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Bachelor of Arts (BA or AB; from the Latin ' or ') is the holder of a bachelor's degree awarded for an undergraduate program in the arts and sciences. A Bachelor of Arts degree course is generally completed in three or four years, depending on the country and institution. * Degree attainment typically takes four years to get in Afghanistan, Armenia, Azerbaijan, Bangladesh, Brunei, Egypt, Ghana, Greece, Hong Kong, Iran, Iraq, Ireland, Japan, Kazakhstan, Kenya, Kuwait, Latvia, Lebanon, Lithuania, Malaysia, Nepal, Nigeria, Pakistan, the Philippines, Qatar, Russia, Saudi Arabia, Serbia, South Korea, Spain, Thailand, Turkey, the United States of America and Zambia. * Degree attainment typically takes three years in Albania, Israel, Australia, Bosnia and Herzegovina, the Caribbean, Iceland, India, Malaysia, New Zealand, Norway, Singapore, South Africa, Switzerland, and the Canadian province of Quebec, the United Kingdom, and most of the European Union.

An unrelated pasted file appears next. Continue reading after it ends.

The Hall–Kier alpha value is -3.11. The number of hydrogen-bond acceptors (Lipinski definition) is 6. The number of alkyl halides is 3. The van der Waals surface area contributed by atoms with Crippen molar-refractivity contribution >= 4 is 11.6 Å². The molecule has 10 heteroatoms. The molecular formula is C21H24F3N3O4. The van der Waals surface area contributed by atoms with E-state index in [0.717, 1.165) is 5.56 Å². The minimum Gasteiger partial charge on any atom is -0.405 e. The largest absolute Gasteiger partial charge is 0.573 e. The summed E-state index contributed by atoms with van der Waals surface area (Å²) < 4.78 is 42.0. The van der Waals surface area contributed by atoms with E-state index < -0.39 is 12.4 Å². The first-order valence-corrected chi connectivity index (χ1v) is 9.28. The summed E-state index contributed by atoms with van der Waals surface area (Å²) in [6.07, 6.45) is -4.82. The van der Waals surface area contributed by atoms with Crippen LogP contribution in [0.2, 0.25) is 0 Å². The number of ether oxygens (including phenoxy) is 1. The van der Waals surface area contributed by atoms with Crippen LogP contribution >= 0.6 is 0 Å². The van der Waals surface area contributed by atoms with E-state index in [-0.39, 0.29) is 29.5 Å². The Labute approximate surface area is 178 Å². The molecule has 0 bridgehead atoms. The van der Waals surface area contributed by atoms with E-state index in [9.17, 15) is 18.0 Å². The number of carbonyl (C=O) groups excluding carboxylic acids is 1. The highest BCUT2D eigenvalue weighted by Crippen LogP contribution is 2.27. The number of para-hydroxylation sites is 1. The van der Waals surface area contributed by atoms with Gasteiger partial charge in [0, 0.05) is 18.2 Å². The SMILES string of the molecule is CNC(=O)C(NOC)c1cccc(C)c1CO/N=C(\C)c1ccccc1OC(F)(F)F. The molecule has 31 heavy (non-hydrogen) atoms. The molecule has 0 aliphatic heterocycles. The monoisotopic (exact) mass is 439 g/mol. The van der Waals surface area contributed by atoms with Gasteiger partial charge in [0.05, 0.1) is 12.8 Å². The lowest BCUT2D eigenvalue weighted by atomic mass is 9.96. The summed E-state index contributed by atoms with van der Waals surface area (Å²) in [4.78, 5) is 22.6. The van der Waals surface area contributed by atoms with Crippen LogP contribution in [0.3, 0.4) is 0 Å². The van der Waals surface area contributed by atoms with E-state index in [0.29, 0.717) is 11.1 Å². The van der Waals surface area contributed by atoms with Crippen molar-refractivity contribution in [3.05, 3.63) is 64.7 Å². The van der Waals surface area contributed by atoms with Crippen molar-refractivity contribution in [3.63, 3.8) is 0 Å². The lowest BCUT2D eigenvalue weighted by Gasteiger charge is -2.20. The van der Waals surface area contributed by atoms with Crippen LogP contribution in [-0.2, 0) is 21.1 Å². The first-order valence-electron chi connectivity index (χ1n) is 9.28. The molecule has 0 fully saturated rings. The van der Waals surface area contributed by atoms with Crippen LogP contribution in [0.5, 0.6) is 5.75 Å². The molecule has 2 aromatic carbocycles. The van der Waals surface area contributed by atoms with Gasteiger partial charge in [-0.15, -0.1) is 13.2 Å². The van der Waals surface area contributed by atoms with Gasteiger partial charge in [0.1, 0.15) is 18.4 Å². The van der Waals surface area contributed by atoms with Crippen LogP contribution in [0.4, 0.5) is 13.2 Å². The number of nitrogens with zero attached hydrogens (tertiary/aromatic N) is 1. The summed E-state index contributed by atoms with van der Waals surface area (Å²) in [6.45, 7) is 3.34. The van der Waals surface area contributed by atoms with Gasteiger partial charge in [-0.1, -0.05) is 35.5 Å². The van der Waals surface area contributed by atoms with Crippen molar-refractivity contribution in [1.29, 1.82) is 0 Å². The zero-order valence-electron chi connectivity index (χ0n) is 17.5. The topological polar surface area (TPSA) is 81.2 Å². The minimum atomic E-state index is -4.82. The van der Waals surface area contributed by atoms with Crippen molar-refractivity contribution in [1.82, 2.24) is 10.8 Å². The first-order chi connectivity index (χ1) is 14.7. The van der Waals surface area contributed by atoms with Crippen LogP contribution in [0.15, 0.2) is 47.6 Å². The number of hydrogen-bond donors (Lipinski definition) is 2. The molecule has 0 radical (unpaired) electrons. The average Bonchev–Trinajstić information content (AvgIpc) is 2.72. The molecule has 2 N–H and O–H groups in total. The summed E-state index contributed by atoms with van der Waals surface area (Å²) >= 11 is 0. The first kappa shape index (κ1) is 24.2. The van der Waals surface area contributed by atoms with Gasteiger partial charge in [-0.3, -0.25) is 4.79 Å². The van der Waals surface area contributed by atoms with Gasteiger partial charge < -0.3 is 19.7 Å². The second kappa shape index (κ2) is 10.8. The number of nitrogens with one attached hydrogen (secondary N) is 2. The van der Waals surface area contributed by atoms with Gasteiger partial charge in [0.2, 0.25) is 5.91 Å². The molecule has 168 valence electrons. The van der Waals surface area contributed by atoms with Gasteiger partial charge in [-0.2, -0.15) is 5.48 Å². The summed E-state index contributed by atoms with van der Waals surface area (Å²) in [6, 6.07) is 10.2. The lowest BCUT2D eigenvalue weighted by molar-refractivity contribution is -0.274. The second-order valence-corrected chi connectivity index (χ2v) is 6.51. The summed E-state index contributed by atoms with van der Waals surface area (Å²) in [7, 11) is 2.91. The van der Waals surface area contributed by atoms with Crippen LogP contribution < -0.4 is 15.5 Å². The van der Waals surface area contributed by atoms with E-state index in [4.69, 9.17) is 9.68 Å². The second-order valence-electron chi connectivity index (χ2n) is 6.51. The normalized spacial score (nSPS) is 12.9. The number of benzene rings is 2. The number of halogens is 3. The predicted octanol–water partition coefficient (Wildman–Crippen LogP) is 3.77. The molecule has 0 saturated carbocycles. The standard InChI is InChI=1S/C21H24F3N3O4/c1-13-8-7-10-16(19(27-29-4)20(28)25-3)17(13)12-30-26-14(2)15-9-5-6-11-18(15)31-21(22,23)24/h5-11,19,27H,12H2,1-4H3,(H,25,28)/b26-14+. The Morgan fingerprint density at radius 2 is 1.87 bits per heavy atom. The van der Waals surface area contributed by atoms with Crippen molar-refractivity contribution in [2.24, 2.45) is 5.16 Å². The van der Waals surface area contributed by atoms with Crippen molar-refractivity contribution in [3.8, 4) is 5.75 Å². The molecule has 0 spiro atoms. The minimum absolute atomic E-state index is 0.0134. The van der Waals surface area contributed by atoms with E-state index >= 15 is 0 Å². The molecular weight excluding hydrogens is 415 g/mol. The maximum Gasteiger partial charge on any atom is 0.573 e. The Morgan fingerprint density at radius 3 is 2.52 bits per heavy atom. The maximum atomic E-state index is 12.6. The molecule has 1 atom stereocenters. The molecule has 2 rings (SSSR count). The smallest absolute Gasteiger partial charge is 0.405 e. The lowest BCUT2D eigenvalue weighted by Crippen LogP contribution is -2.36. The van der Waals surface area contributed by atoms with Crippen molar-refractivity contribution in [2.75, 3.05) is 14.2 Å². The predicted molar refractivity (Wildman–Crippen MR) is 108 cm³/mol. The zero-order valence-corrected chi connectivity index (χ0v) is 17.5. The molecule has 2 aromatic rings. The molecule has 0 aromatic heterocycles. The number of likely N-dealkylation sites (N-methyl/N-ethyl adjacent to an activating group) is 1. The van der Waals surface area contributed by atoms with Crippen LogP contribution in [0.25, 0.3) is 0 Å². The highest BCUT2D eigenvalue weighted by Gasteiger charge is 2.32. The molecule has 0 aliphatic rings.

Australia, Canada, New Zealand, Nepal, and South Africa

In colleges and universities in Australia, New Zealand, Nepal, and South Africa, the BA degree can be taken over three years of full-time study. Students must pursue at least one major area of study and units from that subject are usually studied in each year, though sometimes students may choose to complete upper-level classes in the same year and as a result, can leave space for elective subjects from a different field. At some universities, students may choose to pursue a second major; alternatively, the remainder of the degree is taken up with a minor area of study (in the first two years) and other individual or stream-based subjects. Education in Canada is controlled by the provinces and can be very different depending on the province. Canadian universities typically offer four-year Bachelor of Arts degrees. In many universities and colleges, Bachelor of Arts degrees are differentiated either as BA or as honours BA degrees. Honours is an academic distinction indicating that a student achieved his or her BA degree with a sufficiently high overall grade point average; in addition, some programs may require more education than non-honours programs.